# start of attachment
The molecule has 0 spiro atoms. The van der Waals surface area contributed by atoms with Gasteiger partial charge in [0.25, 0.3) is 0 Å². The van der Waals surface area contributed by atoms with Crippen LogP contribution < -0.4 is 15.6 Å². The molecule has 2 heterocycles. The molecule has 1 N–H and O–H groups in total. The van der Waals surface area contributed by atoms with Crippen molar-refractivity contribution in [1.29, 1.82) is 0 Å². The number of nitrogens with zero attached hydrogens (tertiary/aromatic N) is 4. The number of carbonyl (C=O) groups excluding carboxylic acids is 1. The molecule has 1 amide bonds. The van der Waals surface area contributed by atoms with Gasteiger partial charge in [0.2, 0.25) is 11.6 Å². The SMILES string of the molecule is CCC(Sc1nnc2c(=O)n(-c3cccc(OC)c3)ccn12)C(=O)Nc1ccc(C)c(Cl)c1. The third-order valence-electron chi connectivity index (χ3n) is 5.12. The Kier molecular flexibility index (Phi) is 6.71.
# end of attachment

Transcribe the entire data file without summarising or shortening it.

The molecule has 0 spiro atoms. The van der Waals surface area contributed by atoms with Gasteiger partial charge in [0.25, 0.3) is 0 Å². The van der Waals surface area contributed by atoms with Crippen LogP contribution < -0.4 is 15.6 Å². The molecule has 2 heterocycles. The molecule has 1 N–H and O–H groups in total. The van der Waals surface area contributed by atoms with Crippen molar-refractivity contribution in [1.29, 1.82) is 0 Å². The number of nitrogens with zero attached hydrogens (tertiary/aromatic N) is 4. The number of carbonyl (C=O) groups excluding carboxylic acids is 1. The molecule has 1 amide bonds. The van der Waals surface area contributed by atoms with Gasteiger partial charge in [0.2, 0.25) is 11.6 Å². The SMILES string of the molecule is CCC(Sc1nnc2c(=O)n(-c3cccc(OC)c3)ccn12)C(=O)Nc1ccc(C)c(Cl)c1. The third-order valence-electron chi connectivity index (χ3n) is 5.12. The Kier molecular flexibility index (Phi) is 6.71.